Charles de Fitz-James

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Charles de Fitz-James, Duke of Fitz-James (4 November 1712 in Saint-Germain-en-Laye – 22 March 1787 at his hôtel particulier, Paris) was a French general, descended from the British House of Stuart. He rose to become a peer and marshal of France.


Early life[edit]

He was the son of James FitzJames, 1st Duke of Berwick, who was in turn the illegitimate son of James II of Great Britain. He was known from birth as the "count of Fitz-James". When his elder brother Henri de Fitz-James was dismissed and his younger brother François de Fitz-James took holy orders, Charles was made governor and lieutenant-general of Limousin on 28 December 1729, aged only 17. In 1730 he joined the musketeers, on 31 March 1732 he was given a commission to command a company in the Montreval cavalry regiment, and in 1733 he was put in command of an Irish cavalry regiment, which was renamed the Fitz-James regiment after him.

1733 also saw Europe's peace broken for the first time in twenty years after the death of Augustus, king of Poland. A French army under Charles's father invaded Germany, whilst Charles saw his first active service at the head of his regiment at the sieges of Kehl (1733) and Philippsbourg (1734). He was standing next to his father when the latter was killed by a cannonball and was splattered with his blood and brains. Inheriting his father's dukedom and becoming a peer of France, Charles continued serving with the French army on the Rhine under the orders of Marshal de Coigny from 1735 until the peace of Vienna in 1738. In 1735 he also became one of the first French Freemasons in the Bussy Lodge.

War of the Austrian Succession[edit]

Charles VI's death in 1740 triggered another European war, with France backing the elector of Bavaria's claims to the imperial throne. In 1741. In 1741 a French army of 40,000 men crossed the Rhine at Fort-Louis, under the orders of the Charles Louis Auguste Fouquet, whilst another army the same size crossed the Meuse at the same time - Charles served in the latter as a brigadier, under the orders of Jean-Baptiste Francois des Marets, marquis de Maillebois. He took part in most of the war's battles and also served in Belle-Isle's army at the siege of Prague and the retreat which followed.

Returning to France in July 1743, he ended his campaign in Basse-Alsace serving under marshal de Noailles. In 1744 he was promoted to maréchal-de-camp and fought in the king's army at that rank, commanding the siege works at the 1745 siege of Tournay, fighting at the French victory at Fontenoy and serving at the sieges of Oudenarde and Dendermonde. In 1746 he joined the French army in Flanders under the marshal de Saxe, covering the sieges of Mons, Saint-Guilhain and Charleroi and serving at the sieges of Namur (1746) and the victory at Rocourt.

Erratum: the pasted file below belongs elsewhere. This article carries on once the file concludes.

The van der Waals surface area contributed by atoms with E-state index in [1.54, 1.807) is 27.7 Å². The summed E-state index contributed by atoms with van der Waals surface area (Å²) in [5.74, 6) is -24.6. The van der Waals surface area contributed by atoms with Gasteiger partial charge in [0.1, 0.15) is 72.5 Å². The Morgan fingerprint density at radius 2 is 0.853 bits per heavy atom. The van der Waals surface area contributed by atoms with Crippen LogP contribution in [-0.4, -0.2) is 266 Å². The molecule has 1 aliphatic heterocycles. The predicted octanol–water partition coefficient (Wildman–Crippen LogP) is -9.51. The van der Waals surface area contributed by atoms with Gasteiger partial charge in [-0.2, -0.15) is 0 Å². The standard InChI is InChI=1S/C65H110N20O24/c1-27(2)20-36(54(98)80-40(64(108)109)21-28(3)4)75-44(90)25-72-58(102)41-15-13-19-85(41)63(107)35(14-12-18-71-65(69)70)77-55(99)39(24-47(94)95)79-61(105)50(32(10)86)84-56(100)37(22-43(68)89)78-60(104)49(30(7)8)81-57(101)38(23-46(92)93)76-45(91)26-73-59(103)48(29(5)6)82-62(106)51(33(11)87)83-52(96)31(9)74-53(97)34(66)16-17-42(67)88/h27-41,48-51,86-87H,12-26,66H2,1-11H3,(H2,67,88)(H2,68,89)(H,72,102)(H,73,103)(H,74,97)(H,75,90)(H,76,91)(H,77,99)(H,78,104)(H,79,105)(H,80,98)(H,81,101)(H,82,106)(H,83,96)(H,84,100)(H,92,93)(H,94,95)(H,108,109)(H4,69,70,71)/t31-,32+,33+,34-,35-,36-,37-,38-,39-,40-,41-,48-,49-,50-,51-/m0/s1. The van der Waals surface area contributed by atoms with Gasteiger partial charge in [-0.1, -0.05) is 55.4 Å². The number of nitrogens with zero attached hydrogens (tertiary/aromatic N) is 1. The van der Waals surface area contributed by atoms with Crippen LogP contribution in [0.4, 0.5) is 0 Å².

At the battle of Lawfeld - bloodier than Fontenoy - opened France's 1747 campaign in the Netherlands. The Duke of Fitz-James fought there before joining the sieges of Bergen-op-Zoom (1747) and Lowendahl. He also fought at the siege of Maestricht when peace was signed between France, Britain and the Netherlands in 1748. Hostilities were barely over when, on 10 May 1748, the duke of Fitz-James was promoted to lieutenant general. He was also made a peer of France and knight of the orders of the king (received 2 February 1756).

Seven Years' War[edit]

Conflict with the Parliament of Toulouse[edit]



  • Marie-Nicolas Bouillet et Alexis Chassang (ed.), « Charles de Fitz-James » in Dictionnaire universel d’histoire et de géographie, 1878 (Wikisource)  ;
  • « Charles de Fitz-James », in Louis-Gabriel Michaud, Biographie universelle ancienne et moderne : histoire par ordre alphabétique de la vie publique et privée de tous les hommes avec la collaboration de plus de 300 savants et littérateurs français ou étrangers, 2e édition, 1843–1865  ;
  • Michel Popoff and preface by Hervé Pinoteau, Armorial de l'Ordre du Saint-Esprit : d'après l'œuvre du père Anselme et ses continuateurs, Paris, Le Léopard d'or, 1996, 204 p. (ISBN 2-86377-140-X) ;

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